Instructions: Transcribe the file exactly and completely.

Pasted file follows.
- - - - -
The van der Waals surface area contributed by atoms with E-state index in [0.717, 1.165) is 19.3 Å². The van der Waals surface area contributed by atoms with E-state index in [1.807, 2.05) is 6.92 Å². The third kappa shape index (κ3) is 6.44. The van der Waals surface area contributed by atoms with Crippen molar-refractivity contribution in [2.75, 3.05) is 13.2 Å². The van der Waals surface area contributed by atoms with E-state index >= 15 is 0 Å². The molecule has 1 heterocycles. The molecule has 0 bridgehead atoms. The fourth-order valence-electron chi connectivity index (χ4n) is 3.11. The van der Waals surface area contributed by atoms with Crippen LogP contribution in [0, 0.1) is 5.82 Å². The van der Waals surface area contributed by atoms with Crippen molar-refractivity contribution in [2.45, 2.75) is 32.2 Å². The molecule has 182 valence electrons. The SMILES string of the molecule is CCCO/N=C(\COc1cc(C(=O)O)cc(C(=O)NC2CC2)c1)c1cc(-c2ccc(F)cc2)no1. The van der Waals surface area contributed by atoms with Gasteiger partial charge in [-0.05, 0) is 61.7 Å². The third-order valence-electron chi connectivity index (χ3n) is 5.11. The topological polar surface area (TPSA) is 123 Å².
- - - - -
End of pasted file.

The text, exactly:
The van der Waals surface area contributed by atoms with E-state index in [0.717, 1.165) is 19.3 Å². The van der Waals surface area contributed by atoms with E-state index in [1.807, 2.05) is 6.92 Å². The third kappa shape index (κ3) is 6.44. The van der Waals surface area contributed by atoms with Crippen molar-refractivity contribution in [2.75, 3.05) is 13.2 Å². The van der Waals surface area contributed by atoms with E-state index >= 15 is 0 Å². The molecule has 1 heterocycles. The molecule has 0 bridgehead atoms. The fourth-order valence-electron chi connectivity index (χ4n) is 3.11. The van der Waals surface area contributed by atoms with Crippen LogP contribution in [0, 0.1) is 5.82 Å². The van der Waals surface area contributed by atoms with Crippen molar-refractivity contribution in [2.45, 2.75) is 32.2 Å². The molecule has 182 valence electrons. The SMILES string of the molecule is CCCO/N=C(\COc1cc(C(=O)O)cc(C(=O)NC2CC2)c1)c1cc(-c2ccc(F)cc2)no1. The van der Waals surface area contributed by atoms with Gasteiger partial charge in [-0.05, 0) is 61.7 Å². The third-order valence-electron chi connectivity index (χ3n) is 5.11. The topological polar surface area (TPSA) is 123 Å².